2. A blog need not have a script. Don’t exercise yourself on making yourself interesting for your readers. Those who will stick around will anyways stick around.

    I can see that you love your brother’s kids a lot. I think you make a great aunt.

    Just because your life script does not read like your brother’s, it does not mean that you are a loser and he is a perennial-winner. You have your gifts…think about the fun you have had growing up…

    I think like egghunt said, you need to love yourself more. You need to really.

  3. I feel like I’m inadequate and don’t measure up all the time as well, so I know how pernicious those feelings are. But I agree with the others–you’re amazing and talented! (Just think back to the entry you wrote after returning from that conference/ performance–that’s you TOO, that enthusiastic and engaged person!) I also think it’s particularly difficult to be an artist (in which category I include musicians) in this society. You get no support, and are constantly told that your life choices are foolish. How can you not internalize that? Plus it’s competitive and hard to make ends meet (and financial worries color everything and eat away at your soul), and … when you have a sibling who leads a different kind of life, one with security and stability…it sounds incredibly hard. The fact that he’s got kids and you don’t yet is an added heartbreaker.

    I have an older brother whose life I sometimes envy. His marriage is so solid and loving, his children are so beautiful, his life is so simple and elegant, he has such real skills as opposed to being an ivory tower idiot. I never bring the right clothes when I visit him… But I also know that his life is different on the inside. Your brother doubtless has his sorrows.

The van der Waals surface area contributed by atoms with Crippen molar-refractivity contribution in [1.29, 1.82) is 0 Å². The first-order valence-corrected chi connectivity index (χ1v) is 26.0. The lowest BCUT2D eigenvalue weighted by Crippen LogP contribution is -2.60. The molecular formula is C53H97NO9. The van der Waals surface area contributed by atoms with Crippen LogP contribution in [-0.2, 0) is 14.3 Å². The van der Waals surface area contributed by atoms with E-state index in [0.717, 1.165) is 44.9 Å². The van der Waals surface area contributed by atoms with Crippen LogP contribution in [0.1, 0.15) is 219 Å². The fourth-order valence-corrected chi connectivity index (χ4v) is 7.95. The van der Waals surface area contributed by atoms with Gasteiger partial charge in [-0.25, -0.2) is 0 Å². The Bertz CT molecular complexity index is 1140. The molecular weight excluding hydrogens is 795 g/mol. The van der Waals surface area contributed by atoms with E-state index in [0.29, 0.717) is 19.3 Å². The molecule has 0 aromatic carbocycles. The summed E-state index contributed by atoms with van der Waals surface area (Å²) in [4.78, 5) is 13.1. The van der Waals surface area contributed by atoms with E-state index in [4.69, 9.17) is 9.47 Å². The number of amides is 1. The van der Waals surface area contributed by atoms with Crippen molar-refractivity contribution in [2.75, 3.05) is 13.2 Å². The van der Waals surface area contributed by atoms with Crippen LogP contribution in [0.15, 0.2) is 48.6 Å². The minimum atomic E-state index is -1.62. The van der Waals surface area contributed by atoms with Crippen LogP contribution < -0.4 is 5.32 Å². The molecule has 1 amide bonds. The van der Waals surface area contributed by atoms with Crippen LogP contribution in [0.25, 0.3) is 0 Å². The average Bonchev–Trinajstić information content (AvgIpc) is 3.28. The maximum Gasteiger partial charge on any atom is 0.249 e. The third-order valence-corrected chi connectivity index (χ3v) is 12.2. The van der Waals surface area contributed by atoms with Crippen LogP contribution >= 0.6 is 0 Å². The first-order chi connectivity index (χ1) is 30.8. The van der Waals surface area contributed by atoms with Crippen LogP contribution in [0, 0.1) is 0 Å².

Last things: as a child and certainly as an adolescent, I really needed people in my life who were NOT my parents and who could understand me in different ways. Your niece will need you and value you SO MUCH. And it’s also possible your brother envies aspects of your life. If not, HE SHOULD.

  4. Wow, you write with such beautiful, vulnerable honesty. Thank you for being so open. I just popped over from ICLW and wanted to say thank you for sharing your heart! If I had to guess, I bet your brother is probably jealous of you too. He probably thinks you are whimsical and fantastic and that he has a boring life. The grass is always greener. Have a fantastic week and give yourself a break…You are a beautiful person!

  5. Maybe because you are so much alike & yet NOT one of her parents, your niece will pay more attention & give more weight to what you have to say to her than she would if her parents were telling her the same thing. Just a thought…!

  6. Thank you for being so honest about how you feel. I understand what it’s like to have a sibling who seems to have it all. His older daughter is also very much like me. My brother is older so I have always looked up to him. I had a really rough time when he became a dad and I wanted so badly to have children.
    As far as the stuff about you measuring up it sounds like you do not give yourself enough credit for being you. I have struggled with this myself. I think everyone does. IF can make you feel really inadequate that’s for sure.

  7. There is something going on in your mind that no one in your family understands. You express admiration and jealousy in regard to your brother and his so-called perfect life. You think that no one values what you do or who you are. By comparing yourself to perfect him, you will always come out the failure inyour mind. So stop comparing. You were so elated about the performance you just gave and the reviews. Start by valuing that.

    I want to point out also that in describing your niece’s special qualities (highly verbal, loves books, she loves to sing and dance and is a major drama queen), that her father doesn’t understand, and saying she is just like you, you are admitting to actually admiring who you are. It sounds like you are just hung up on other people measuring you against your brother’s yardstick.
    About your niece; she is 3. She may turn out to be an actress, with her capacity for portraying emotion, or she may have latent qualities yet to emerge and go in a completely different direction. You can love her, bond with her and support her, but don’t label her the way you have felt labelled.
    I think you sound like a fascinating, loving, independent woman and hope that you were only blowing off steam, not walking around with a chip on your shoulder.

    Lisa ICLW#72 yourgreatlife

  8. Pingback: good-bye to therapy « ginger and lime

  9. Pingback: an empty cage | ginger and lime